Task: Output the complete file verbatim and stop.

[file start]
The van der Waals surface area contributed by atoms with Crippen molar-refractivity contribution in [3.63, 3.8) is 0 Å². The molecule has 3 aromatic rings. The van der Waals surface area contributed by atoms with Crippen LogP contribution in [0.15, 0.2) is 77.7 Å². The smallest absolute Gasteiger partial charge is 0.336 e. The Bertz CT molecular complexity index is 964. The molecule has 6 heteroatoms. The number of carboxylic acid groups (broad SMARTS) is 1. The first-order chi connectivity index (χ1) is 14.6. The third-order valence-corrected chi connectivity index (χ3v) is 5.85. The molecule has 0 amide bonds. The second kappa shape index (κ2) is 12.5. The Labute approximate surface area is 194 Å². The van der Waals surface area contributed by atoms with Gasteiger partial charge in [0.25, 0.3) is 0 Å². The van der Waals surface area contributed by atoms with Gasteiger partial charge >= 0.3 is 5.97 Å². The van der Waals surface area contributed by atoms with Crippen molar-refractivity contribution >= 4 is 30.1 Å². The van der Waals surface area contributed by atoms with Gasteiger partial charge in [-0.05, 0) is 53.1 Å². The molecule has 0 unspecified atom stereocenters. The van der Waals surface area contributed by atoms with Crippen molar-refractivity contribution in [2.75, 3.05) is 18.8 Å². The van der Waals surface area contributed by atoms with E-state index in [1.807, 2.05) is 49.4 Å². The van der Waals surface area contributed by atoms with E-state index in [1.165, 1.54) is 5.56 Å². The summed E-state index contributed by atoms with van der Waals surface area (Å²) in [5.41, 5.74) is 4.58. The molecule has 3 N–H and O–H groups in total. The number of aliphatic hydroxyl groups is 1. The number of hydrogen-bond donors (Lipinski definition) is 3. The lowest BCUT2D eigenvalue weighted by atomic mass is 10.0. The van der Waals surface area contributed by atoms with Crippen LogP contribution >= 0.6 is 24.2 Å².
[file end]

The van der Waals surface area contributed by atoms with Crippen molar-refractivity contribution in [3.63, 3.8) is 0 Å². The molecule has 3 aromatic rings. The van der Waals surface area contributed by atoms with Crippen LogP contribution in [0.15, 0.2) is 77.7 Å². The smallest absolute Gasteiger partial charge is 0.336 e. The Bertz CT molecular complexity index is 964. The molecule has 6 heteroatoms. The number of carboxylic acid groups (broad SMARTS) is 1. The first-order chi connectivity index (χ1) is 14.6. The third-order valence-corrected chi connectivity index (χ3v) is 5.85. The molecule has 0 amide bonds. The second kappa shape index (κ2) is 12.5. The Labute approximate surface area is 194 Å². The van der Waals surface area contributed by atoms with Gasteiger partial charge in [0.25, 0.3) is 0 Å². The van der Waals surface area contributed by atoms with Gasteiger partial charge >= 0.3 is 5.97 Å². The van der Waals surface area contributed by atoms with Crippen molar-refractivity contribution >= 4 is 30.1 Å². The van der Waals surface area contributed by atoms with Gasteiger partial charge in [-0.05, 0) is 53.1 Å². The molecule has 0 unspecified atom stereocenters. The van der Waals surface area contributed by atoms with Crippen molar-refractivity contribution in [2.75, 3.05) is 18.8 Å². The van der Waals surface area contributed by atoms with E-state index in [1.807, 2.05) is 49.4 Å². The van der Waals surface area contributed by atoms with E-state index in [1.165, 1.54) is 5.56 Å². The summed E-state index contributed by atoms with van der Waals surface area (Å²) in [5.41, 5.74) is 4.58. The molecule has 3 N–H and O–H groups in total. The number of aliphatic hydroxyl groups is 1. The number of hydrogen-bond donors (Lipinski definition) is 3. The lowest BCUT2D eigenvalue weighted by atomic mass is 10.0. The van der Waals surface area contributed by atoms with Crippen LogP contribution >= 0.6 is 24.2 Å².